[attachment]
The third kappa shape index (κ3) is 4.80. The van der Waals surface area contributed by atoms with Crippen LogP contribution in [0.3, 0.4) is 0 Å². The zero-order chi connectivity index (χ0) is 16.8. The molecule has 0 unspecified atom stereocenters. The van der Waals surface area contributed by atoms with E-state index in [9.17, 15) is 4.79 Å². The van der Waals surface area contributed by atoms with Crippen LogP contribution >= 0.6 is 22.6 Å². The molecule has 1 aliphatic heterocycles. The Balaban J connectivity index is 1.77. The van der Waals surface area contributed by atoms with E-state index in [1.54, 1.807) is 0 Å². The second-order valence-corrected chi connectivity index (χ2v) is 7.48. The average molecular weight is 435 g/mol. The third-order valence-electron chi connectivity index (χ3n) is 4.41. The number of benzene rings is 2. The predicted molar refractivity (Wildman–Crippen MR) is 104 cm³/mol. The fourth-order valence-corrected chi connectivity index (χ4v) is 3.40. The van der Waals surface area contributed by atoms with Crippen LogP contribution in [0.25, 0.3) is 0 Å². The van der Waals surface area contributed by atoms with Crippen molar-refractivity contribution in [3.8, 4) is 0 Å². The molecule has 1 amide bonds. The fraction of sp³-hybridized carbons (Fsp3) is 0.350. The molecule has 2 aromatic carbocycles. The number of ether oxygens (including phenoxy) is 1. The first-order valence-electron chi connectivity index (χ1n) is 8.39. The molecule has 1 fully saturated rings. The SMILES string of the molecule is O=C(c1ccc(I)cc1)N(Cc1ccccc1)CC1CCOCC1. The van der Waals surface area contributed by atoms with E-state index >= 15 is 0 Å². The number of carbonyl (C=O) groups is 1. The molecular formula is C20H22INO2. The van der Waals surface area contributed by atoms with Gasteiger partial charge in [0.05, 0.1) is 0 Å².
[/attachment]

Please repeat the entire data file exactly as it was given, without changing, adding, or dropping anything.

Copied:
The third kappa shape index (κ3) is 4.80. The van der Waals surface area contributed by atoms with Crippen LogP contribution in [0.3, 0.4) is 0 Å². The zero-order chi connectivity index (χ0) is 16.8. The molecule has 0 unspecified atom stereocenters. The van der Waals surface area contributed by atoms with E-state index in [9.17, 15) is 4.79 Å². The van der Waals surface area contributed by atoms with Crippen LogP contribution >= 0.6 is 22.6 Å². The molecule has 1 aliphatic heterocycles. The Balaban J connectivity index is 1.77. The van der Waals surface area contributed by atoms with E-state index in [1.54, 1.807) is 0 Å². The second-order valence-corrected chi connectivity index (χ2v) is 7.48. The average molecular weight is 435 g/mol. The third-order valence-electron chi connectivity index (χ3n) is 4.41. The number of benzene rings is 2. The predicted molar refractivity (Wildman–Crippen MR) is 104 cm³/mol. The fourth-order valence-corrected chi connectivity index (χ4v) is 3.40. The van der Waals surface area contributed by atoms with Crippen LogP contribution in [0.25, 0.3) is 0 Å². The van der Waals surface area contributed by atoms with Crippen molar-refractivity contribution in [3.8, 4) is 0 Å². The molecule has 1 amide bonds. The fraction of sp³-hybridized carbons (Fsp3) is 0.350. The molecule has 2 aromatic carbocycles. The number of ether oxygens (including phenoxy) is 1. The first-order valence-electron chi connectivity index (χ1n) is 8.39. The molecule has 1 fully saturated rings. The SMILES string of the molecule is O=C(c1ccc(I)cc1)N(Cc1ccccc1)CC1CCOCC1. The van der Waals surface area contributed by atoms with E-state index >= 15 is 0 Å². The number of carbonyl (C=O) groups is 1. The molecular formula is C20H22INO2. The van der Waals surface area contributed by atoms with Gasteiger partial charge in [0.05, 0.1) is 0 Å².